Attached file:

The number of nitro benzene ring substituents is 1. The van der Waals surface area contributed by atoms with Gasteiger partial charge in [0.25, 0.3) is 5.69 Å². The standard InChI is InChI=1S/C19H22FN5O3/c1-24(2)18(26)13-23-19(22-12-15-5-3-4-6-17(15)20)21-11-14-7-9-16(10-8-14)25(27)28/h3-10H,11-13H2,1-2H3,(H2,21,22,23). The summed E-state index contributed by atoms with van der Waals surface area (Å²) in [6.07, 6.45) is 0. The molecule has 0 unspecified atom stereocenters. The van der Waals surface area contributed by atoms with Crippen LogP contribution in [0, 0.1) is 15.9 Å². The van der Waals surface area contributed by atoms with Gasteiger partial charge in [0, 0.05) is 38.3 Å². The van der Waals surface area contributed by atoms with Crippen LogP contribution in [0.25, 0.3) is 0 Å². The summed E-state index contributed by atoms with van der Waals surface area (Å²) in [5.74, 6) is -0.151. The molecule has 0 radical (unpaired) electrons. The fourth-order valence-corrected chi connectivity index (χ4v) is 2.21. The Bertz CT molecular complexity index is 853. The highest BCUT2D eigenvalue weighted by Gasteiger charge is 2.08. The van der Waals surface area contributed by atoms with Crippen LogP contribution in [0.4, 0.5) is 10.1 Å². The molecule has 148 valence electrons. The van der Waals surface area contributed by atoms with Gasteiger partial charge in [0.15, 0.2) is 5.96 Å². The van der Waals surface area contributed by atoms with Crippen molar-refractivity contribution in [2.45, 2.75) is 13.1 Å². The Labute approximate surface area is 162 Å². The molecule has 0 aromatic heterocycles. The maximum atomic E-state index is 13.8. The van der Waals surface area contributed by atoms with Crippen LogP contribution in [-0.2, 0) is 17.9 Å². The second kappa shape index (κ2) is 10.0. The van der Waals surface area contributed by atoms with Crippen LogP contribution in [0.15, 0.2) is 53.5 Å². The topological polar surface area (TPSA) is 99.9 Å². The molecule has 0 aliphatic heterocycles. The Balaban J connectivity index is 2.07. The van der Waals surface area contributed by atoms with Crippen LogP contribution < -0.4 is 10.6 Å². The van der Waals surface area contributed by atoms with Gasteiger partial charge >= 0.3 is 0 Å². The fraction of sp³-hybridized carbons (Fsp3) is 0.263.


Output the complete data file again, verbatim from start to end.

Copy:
The number of nitro benzene ring substituents is 1. The van der Waals surface area contributed by atoms with Gasteiger partial charge in [0.25, 0.3) is 5.69 Å². The standard InChI is InChI=1S/C19H22FN5O3/c1-24(2)18(26)13-23-19(22-12-15-5-3-4-6-17(15)20)21-11-14-7-9-16(10-8-14)25(27)28/h3-10H,11-13H2,1-2H3,(H2,21,22,23). The summed E-state index contributed by atoms with van der Waals surface area (Å²) in [6.07, 6.45) is 0. The molecule has 0 unspecified atom stereocenters. The van der Waals surface area contributed by atoms with Crippen LogP contribution in [0, 0.1) is 15.9 Å². The van der Waals surface area contributed by atoms with Gasteiger partial charge in [0, 0.05) is 38.3 Å². The van der Waals surface area contributed by atoms with Crippen LogP contribution in [0.25, 0.3) is 0 Å². The summed E-state index contributed by atoms with van der Waals surface area (Å²) in [5.74, 6) is -0.151. The molecule has 0 radical (unpaired) electrons. The fourth-order valence-corrected chi connectivity index (χ4v) is 2.21. The Bertz CT molecular complexity index is 853. The highest BCUT2D eigenvalue weighted by Gasteiger charge is 2.08. The van der Waals surface area contributed by atoms with Crippen LogP contribution in [0.4, 0.5) is 10.1 Å². The molecule has 148 valence electrons. The van der Waals surface area contributed by atoms with Gasteiger partial charge in [0.15, 0.2) is 5.96 Å². The van der Waals surface area contributed by atoms with Crippen molar-refractivity contribution in [2.45, 2.75) is 13.1 Å². The Labute approximate surface area is 162 Å². The molecule has 0 aromatic heterocycles. The maximum atomic E-state index is 13.8. The van der Waals surface area contributed by atoms with Crippen LogP contribution in [-0.2, 0) is 17.9 Å². The second kappa shape index (κ2) is 10.0. The van der Waals surface area contributed by atoms with Crippen LogP contribution in [0.15, 0.2) is 53.5 Å². The topological polar surface area (TPSA) is 99.9 Å². The molecule has 0 aliphatic heterocycles. The Balaban J connectivity index is 2.07. The van der Waals surface area contributed by atoms with Crippen LogP contribution < -0.4 is 10.6 Å². The van der Waals surface area contributed by atoms with Gasteiger partial charge >= 0.3 is 0 Å². The fraction of sp³-hybridized carbons (Fsp3) is 0.263.